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Halitosis (bad breath) 


Persistent bad breath, also known as halitosis, is a very common symptom that affects about half of the population. This symptom manifests itself as an unpleasant odour that originates in the mouth or related organs and is then released through the oral cavity. Bad breath is caused by the presence of gases called volatile sulphur compounds, which are produced by the breakdown of proteins by bacteria in the oral cavity. These decomposed proteins are mainly food particles in the teeth, as well as saliva and shed cells of the oral mucosa. Bad breath not only causes psychological problems but can also limit social interaction. 

Halitosis can be divided into two types: true and perceived. The former includes physiological bad breath, which is temporary and reversible and is caused by physiological phenomena such as fasting, menstruation or morning breath. There is also pathological halitosis, which is characterized by the persistent presence of volatile sulphur compounds as a result of putrefactive action of bacteria. Causes of physiological bad breath include nervousness of the person, starvation and old age. The causes of pathological bad breath include excessive plaque or tartar, dental caries, gum disease, dry mouth, etc. Non-oral causes of halitosis include foreign bodies in the nasal cavity, systemic diseases such as diabetes and renal failure, and gastrointestinal diseases including reflux esophagitis.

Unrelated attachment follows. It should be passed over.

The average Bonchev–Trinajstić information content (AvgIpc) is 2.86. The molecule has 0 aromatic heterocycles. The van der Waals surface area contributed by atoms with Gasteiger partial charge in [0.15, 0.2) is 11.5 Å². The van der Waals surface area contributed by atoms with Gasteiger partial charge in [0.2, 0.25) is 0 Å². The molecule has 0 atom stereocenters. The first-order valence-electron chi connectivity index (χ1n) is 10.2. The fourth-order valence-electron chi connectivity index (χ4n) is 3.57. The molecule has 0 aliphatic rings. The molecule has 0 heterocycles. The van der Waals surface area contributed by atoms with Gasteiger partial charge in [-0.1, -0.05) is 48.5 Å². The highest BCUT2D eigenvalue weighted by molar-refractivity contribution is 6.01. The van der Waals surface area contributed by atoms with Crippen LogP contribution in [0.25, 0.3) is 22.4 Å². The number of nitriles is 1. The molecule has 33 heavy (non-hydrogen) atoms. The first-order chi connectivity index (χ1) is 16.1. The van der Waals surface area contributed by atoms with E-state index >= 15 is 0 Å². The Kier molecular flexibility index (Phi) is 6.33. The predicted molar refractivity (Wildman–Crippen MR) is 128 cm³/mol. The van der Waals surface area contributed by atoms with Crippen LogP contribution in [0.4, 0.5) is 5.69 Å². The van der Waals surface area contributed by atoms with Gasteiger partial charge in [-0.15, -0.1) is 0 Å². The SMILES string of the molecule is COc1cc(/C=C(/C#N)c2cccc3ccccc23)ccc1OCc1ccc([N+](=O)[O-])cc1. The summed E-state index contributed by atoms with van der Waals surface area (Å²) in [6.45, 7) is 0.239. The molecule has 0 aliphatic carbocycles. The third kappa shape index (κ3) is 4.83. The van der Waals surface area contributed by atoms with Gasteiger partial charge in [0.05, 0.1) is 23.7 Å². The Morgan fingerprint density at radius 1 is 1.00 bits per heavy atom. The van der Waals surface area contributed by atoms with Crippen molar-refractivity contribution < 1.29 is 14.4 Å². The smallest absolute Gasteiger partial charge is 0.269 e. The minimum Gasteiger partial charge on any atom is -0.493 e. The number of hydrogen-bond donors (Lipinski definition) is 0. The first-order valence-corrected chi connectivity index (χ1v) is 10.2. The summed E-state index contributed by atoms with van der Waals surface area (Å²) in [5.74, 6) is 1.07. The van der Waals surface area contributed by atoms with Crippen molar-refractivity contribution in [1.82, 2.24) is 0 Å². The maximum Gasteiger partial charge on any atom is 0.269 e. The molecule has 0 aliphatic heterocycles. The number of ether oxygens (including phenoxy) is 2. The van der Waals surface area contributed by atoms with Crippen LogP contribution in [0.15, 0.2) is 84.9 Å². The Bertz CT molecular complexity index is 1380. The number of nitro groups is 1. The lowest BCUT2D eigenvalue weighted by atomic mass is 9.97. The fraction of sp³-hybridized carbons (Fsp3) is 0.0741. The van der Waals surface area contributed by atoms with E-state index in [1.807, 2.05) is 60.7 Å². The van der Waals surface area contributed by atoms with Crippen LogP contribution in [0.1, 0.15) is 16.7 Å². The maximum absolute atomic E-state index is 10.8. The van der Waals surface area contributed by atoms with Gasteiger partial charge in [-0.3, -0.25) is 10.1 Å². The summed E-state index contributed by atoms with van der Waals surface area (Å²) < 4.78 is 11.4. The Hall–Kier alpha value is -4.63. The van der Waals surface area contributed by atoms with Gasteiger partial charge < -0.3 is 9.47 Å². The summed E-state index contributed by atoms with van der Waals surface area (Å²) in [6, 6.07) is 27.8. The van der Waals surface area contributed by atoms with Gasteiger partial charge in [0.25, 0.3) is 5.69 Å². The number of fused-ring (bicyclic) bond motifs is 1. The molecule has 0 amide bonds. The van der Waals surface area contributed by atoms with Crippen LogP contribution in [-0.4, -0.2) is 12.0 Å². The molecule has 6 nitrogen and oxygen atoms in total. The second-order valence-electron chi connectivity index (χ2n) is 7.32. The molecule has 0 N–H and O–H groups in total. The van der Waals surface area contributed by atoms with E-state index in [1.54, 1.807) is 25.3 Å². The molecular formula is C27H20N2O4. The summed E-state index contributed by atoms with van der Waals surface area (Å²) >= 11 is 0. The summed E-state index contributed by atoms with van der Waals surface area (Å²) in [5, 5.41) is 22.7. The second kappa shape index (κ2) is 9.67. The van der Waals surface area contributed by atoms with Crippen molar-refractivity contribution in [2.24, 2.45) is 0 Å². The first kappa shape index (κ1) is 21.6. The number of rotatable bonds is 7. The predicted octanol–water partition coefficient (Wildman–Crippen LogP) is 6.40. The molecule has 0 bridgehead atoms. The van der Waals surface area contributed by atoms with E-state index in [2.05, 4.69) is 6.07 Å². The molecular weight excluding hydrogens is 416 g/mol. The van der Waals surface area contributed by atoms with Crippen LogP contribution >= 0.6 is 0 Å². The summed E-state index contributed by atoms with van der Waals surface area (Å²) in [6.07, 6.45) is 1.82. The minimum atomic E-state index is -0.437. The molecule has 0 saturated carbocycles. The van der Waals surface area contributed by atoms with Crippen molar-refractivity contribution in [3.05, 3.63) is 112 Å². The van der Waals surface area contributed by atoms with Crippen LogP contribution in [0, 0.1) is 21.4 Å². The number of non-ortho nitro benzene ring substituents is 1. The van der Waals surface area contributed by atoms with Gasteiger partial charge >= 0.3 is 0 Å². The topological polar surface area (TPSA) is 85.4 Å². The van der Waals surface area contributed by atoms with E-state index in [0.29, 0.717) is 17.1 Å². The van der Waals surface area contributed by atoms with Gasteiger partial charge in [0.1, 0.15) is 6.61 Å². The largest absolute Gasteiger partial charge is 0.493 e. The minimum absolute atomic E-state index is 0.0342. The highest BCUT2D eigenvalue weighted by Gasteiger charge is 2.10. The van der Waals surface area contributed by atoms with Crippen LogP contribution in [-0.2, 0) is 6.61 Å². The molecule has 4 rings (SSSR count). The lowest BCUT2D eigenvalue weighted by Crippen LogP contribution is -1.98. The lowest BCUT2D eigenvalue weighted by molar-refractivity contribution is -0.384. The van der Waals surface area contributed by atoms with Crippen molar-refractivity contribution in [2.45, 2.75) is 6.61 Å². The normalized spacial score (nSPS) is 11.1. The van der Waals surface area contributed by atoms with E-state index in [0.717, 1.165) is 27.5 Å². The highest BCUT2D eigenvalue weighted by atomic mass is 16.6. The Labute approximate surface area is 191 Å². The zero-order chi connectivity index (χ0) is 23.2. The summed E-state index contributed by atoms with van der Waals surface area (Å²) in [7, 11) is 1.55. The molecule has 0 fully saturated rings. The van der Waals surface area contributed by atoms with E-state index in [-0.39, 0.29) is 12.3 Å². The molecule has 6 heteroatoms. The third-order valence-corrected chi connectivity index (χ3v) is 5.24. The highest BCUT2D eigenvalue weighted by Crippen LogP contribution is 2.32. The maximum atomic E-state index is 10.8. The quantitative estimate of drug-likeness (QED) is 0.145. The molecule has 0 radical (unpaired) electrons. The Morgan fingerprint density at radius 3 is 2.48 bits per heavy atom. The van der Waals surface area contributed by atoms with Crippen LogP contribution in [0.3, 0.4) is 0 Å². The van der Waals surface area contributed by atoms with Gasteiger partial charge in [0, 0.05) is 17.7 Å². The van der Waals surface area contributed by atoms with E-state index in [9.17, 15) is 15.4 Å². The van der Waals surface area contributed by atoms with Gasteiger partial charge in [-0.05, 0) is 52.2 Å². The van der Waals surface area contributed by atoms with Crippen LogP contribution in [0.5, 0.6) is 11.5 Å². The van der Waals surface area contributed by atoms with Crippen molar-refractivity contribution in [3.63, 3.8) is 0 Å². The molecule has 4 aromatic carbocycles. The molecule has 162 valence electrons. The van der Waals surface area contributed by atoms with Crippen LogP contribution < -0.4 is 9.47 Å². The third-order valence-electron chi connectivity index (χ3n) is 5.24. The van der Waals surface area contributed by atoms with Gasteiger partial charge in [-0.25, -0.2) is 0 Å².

Perceived halitosis is characterized by the absence of objective bad breath, but it is believed that bad breath can come from other organs such as the nose and ears in addition to the mouth. Perceived halitosis includes pseudogynosis (imaginary bad breath) and halitophobia (fear of bad breath). 


Persistent bad breath that causes discomfort to the individual and can be sensed by others can cause psychological problems and lead to social isolation. 


The first step in diagnosing this condition is to see a specialist. The specialist will assess the degree of bad breath, collect information about medications taken, oral hygiene habits, and any diseases of related organs such as the digestive or respiratory systems. A dental examination, saliva analysis, dental caries and dentures assessment will be required to determine the cause of the bad breath. 

Treatment and course of the disease

As the causes of bad breath can be both intra-oral and extra-oral, effective treatment requires a comprehensive approach. If the source of the odour is in the oral cavity, it can be treated physically, by thoroughly cleaning the teeth and mucous membranes, and chemically, by using products containing zinc chloride or chlorhexidine. If bad breath is caused by problems outside the mouth, appropriate treatment should be given. Symptoms such as obsession with bad breath, depression, anxiety and phobias may be present in imaginary halitosis syndrome. It is therefore important to reduce the subjective discomfort associated with bad breath and to encourage a healthy mindset and awareness of one’s physical condition. If dry mouth and reduced salivation are present, artificial saliva or salivary stimulants such as pilocarpine may be used. However, it should be remembered that prolonged use of pilocarpine can cause complications such as glaucoma or asthma. Therefore, the duration of use of such medications should be limited – it is advisable to use them for short periods only. 

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